Winchester Mystery House/Santana Row
I don’t know what is about this week, but I am itching to keep posting about all the fun adventures I am having. So here is Wednesday’s post; a little earlier than I wanted. I just can’t wait for you to read about the adventure I had today.
I have more local (in Bay Area, California) gems to talk about. My cousin who has visited us numerous times wanted something different than the beach-y California-type vacation so I decided to do something different today. I took him on a tour of the Winchester Mystery House and a stroll in Santana Row in San Jose. Both locations are walking distance from each other and accessible by car.
San Jose is about half an hour from Mountain View and about an hour south of San Francisco. The places I am going to talk about aren’t accessible by trains, but you can use buses as public transportation to get here. However, driving a car is recommended.
It has been raining pretty much all week so it was a blessing from God that when we left the house, the rain had stopped and the skies were partly cloudy. We made our way to San Jose and took the Winchester Boulevard from 280 South. Winchester Mystery House comes pretty much immediately on the left-hand side.
The Winchester Mystery House is a mansion, which was once the personal residence of Sarah Winchester, the widow of gun magnate William Wirt Winchester. Built in Queen Anne Style, this Victorian mansion is renowned for its size, architectural curiosities and its lack of any master building plan. It is designated a California historical landmark and is listed on the National Register of Historic Places. Today, it is privately owned.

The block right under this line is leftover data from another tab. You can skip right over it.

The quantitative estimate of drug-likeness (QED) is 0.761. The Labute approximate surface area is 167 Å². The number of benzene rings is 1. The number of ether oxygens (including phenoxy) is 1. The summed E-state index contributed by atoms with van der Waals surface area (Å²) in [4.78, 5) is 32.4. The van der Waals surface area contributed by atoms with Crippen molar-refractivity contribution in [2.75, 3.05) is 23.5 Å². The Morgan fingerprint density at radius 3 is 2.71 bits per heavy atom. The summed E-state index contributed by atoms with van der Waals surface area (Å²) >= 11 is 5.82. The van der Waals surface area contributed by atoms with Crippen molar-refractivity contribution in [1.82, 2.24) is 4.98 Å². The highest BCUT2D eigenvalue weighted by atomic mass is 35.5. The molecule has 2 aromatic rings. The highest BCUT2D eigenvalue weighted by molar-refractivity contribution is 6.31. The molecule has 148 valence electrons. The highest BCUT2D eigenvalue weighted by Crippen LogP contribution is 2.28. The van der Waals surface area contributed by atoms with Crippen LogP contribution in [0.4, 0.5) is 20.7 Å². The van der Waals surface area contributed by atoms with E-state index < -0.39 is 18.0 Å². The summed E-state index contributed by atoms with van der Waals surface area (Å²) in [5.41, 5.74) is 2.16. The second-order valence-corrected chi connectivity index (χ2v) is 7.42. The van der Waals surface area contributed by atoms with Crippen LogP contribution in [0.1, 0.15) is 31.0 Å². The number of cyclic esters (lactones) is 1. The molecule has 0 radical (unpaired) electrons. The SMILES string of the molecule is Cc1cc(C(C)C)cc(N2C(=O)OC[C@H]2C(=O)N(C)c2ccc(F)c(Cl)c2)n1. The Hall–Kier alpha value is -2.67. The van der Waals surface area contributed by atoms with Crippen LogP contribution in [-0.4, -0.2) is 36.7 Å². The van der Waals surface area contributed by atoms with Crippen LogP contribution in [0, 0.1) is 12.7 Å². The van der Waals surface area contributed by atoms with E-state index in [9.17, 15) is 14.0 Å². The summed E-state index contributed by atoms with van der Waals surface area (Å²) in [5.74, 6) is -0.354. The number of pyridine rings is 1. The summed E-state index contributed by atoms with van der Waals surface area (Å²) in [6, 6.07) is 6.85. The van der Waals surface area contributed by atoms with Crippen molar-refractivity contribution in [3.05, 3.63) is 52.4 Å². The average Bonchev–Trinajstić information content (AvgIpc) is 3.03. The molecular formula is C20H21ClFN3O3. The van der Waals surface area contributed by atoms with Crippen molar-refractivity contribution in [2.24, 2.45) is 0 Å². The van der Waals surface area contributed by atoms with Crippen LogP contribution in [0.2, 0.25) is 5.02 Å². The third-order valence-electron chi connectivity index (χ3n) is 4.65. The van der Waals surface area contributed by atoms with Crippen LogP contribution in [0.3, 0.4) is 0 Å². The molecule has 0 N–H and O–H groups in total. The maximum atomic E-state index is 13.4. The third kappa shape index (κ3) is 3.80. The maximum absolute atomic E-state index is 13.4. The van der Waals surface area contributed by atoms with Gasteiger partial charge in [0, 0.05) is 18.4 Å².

Ever since the construction started in 1884, the property and mansion were claimed to by many to be haunted by the ghosts of those killed with Winchester rifles. Sarah Winchester herself believed she was haunted by these ghosts and to confuse and appease them, she continuously had the house built and remodeled. Under her guidance, the construction proceeded around the clock without interruption until her death on September 5th, 1922.
How did she pay for this? Well, allow me to tell you. After her husband’s death in 1881, Sarah inherited more than $20 million dollars and a nearly 50% ownership of her husband’s company giving her an income of $1000 dollars per day. According to the guide the income is estimated to be $24,000 today. After her daughters and husband’s untimely deaths, she went to a Boston medium who advised her to travel west and build a home where construction was to be ongoing permanently. In 1884, she purchased a farmhouse and began building her mansion. The mansion was originally 7 stories high, but after the 1906 San Francisco earthquake only its bottom 3 stories remain. If you visit it today be sure to take the tour (frankly you can’t go inside without a tour guide or you will get lost). The mansion is known for its construction in a haphazard manner as it contains doors and stairs that go nowhere, windows overlooking other rooms and stairs with odd-sized risers. Many accounts attribute these oddities to her belief in ghosts and her arthritis.